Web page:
An Integrated Approach to Young Adult Mental Health Rehab

A Growing Need for Young Adult Minnesota Mental Health Services

Reading Time: 4 minutes

Like their counterparts around the country, Minnesota’s young adult population is experiencing the negative mental health effects of the pandemic—coupled with a shortage of care. New research shows the one out of every three adults in the North Star State experienced a mental health condition last year.

But thousands of those suffering from anxiety, depression, and substance abuse have not received either outpatient care or treatment at a rural Minnesota or Minneapolis rehabilitation center. More than half of them are unable to access any Minnesota mental health services.

Young Adults in Minnesota Are Seeking Help

Each year, MHA ranks all 50 states and Washington DC in terms of mental health, substance abuse, and access to care. The organization’s 2021 report found that one out of every three people searching for mental health resources through MHA last year was between the ages of 18 and 24.

Moreover, the number of people calling Mental Health Minnesota’s Helpline, which provides information and referrals, has doubled since 2019. And the organization’s Minnesota Warmline, which offers peer support, has also received a record number of calls, with more than 13,000 calls and texts in 2020. More people are using Mental Health Minnesota’s screening tools as well. In October 2020, nearly 3,200 people completed a mental health screening with the organization—a 600 percent increase when compared with the numbers in March 2020. And the majority of those who did the screening were under the age of 24, the organization reports.

Use of our online screening tools has skyrocketed due to the extreme stress and anxiety so many people are feeling right now. Between August and October 2020, we had more than 8,000 people complete online mental health screenings, which is more than during the entire year of 2019.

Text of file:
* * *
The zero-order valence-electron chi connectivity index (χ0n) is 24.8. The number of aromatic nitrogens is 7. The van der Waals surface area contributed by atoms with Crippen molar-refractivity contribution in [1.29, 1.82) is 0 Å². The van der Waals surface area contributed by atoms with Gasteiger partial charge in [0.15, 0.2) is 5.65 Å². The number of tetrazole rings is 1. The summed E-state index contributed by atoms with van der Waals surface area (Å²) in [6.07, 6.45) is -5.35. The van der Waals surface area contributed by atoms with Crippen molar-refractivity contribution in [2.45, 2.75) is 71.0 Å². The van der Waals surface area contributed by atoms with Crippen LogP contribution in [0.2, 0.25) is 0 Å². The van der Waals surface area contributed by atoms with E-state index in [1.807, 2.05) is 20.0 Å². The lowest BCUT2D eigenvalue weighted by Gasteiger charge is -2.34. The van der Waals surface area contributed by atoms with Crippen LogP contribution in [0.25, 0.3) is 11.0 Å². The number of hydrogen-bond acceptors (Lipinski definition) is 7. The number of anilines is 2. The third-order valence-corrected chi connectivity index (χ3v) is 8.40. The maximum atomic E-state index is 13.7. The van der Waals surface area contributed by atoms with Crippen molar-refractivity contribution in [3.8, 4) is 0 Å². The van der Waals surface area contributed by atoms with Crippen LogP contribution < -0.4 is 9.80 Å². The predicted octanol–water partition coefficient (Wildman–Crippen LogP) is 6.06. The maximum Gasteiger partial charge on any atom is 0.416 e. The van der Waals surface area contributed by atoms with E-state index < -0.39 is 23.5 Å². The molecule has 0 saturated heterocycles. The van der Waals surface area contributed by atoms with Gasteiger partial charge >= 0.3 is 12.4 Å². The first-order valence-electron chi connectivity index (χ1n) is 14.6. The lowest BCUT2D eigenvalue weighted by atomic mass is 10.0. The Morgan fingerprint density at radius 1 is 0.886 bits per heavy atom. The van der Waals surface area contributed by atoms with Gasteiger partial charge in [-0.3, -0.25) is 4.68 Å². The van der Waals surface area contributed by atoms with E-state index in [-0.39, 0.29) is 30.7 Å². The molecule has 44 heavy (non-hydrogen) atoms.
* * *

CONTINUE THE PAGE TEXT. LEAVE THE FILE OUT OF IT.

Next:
Shannah Mulvihill, executive director, Mental Health Minnesota

2020 Minnesota Mental Health Statistics

Mental Health America’s rankings show that, on average, 19% of Minnesota residents experienced mental illness in 2020. However, another survey, administered by the Kaiser Family Foundation (KFF), reported even higher numbers. KFF’s report looked at data from October 2020, and found that 31 percent of Minnesota residents over 18 were experiencing symptoms of anxiety and/or depression.

Consequently, suicidal ideation is also on the rise in the state. MHA found that 5 percent of people in Minnesota—195,000 individuals—seriously considered suicide in 2020. Meanwhile, in the Chicago area, the closest major metropolitan area outside of Minnesota, health officials compared the number of suicides in the first six months of 2019 with the number during the same time period in 2020, and found that suicides have increased by 23 percent.

In terms of substance use, the MHA rankings found that 307,000 adults in Minnesota are suffering from substance abuse disorder. In addition, recent data from Minnesota’s Department of Human Services shows that 10 percent of young adults ages 18–20 and 13 percent of those 20 to 24 years old met the criteria for alcohol use disorder.

Lack of Access to Minnesota Mental Health Services

Despite these rising numbers, young adults in Minnesota are not getting the help they need, indicating a lack of treatment centers in Minneapolis and other parts of the state. The 2021 MHA rankings showed that half a million adults in Minnesota received no care at all for their mental health issues. And among those who actively sought help, 24 percent reported that they were not able to get the treatment they needed.